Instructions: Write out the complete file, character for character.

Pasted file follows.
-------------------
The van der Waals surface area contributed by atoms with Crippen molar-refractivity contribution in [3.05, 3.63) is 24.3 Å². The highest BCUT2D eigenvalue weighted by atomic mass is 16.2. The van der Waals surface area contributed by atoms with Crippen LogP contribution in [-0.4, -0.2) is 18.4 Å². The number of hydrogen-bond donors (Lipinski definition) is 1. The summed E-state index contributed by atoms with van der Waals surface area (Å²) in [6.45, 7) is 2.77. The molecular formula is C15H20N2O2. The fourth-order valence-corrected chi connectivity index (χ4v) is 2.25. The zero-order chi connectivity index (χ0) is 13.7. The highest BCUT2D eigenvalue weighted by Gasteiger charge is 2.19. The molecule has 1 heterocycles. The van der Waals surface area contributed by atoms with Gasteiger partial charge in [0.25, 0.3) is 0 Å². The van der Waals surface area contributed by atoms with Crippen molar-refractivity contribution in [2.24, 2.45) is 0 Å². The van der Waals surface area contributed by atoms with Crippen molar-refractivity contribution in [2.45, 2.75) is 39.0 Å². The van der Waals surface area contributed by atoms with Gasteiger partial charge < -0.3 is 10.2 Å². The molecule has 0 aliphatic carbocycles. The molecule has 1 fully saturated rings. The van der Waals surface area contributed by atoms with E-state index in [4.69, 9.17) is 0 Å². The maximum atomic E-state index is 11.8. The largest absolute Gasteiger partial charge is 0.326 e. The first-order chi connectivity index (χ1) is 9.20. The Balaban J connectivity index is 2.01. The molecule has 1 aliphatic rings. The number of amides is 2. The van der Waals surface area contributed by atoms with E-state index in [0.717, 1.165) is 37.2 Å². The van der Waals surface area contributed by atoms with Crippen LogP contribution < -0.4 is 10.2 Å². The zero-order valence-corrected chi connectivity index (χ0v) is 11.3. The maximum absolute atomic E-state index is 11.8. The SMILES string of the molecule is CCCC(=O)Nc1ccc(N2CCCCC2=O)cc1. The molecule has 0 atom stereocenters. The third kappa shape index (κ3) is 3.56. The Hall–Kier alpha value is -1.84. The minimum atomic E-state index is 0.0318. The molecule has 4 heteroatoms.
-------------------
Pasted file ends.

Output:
The van der Waals surface area contributed by atoms with Crippen molar-refractivity contribution in [3.05, 3.63) is 24.3 Å². The highest BCUT2D eigenvalue weighted by atomic mass is 16.2. The van der Waals surface area contributed by atoms with Crippen LogP contribution in [-0.4, -0.2) is 18.4 Å². The number of hydrogen-bond donors (Lipinski definition) is 1. The summed E-state index contributed by atoms with van der Waals surface area (Å²) in [6.45, 7) is 2.77. The molecular formula is C15H20N2O2. The fourth-order valence-corrected chi connectivity index (χ4v) is 2.25. The zero-order chi connectivity index (χ0) is 13.7. The highest BCUT2D eigenvalue weighted by Gasteiger charge is 2.19. The molecule has 1 heterocycles. The van der Waals surface area contributed by atoms with Gasteiger partial charge in [0.25, 0.3) is 0 Å². The van der Waals surface area contributed by atoms with Crippen molar-refractivity contribution in [2.24, 2.45) is 0 Å². The van der Waals surface area contributed by atoms with Crippen molar-refractivity contribution in [2.45, 2.75) is 39.0 Å². The van der Waals surface area contributed by atoms with Gasteiger partial charge < -0.3 is 10.2 Å². The molecule has 0 aliphatic carbocycles. The molecule has 1 fully saturated rings. The van der Waals surface area contributed by atoms with E-state index in [4.69, 9.17) is 0 Å². The maximum atomic E-state index is 11.8. The largest absolute Gasteiger partial charge is 0.326 e. The first-order chi connectivity index (χ1) is 9.20. The Balaban J connectivity index is 2.01. The molecule has 1 aliphatic rings. The number of amides is 2. The van der Waals surface area contributed by atoms with E-state index in [0.717, 1.165) is 37.2 Å². The van der Waals surface area contributed by atoms with Crippen LogP contribution < -0.4 is 10.2 Å². The zero-order valence-corrected chi connectivity index (χ0v) is 11.3. The maximum absolute atomic E-state index is 11.8. The SMILES string of the molecule is CCCC(=O)Nc1ccc(N2CCCCC2=O)cc1. The molecule has 0 atom stereocenters. The third kappa shape index (κ3) is 3.56. The Hall–Kier alpha value is -1.84. The minimum atomic E-state index is 0.0318. The molecule has 4 heteroatoms.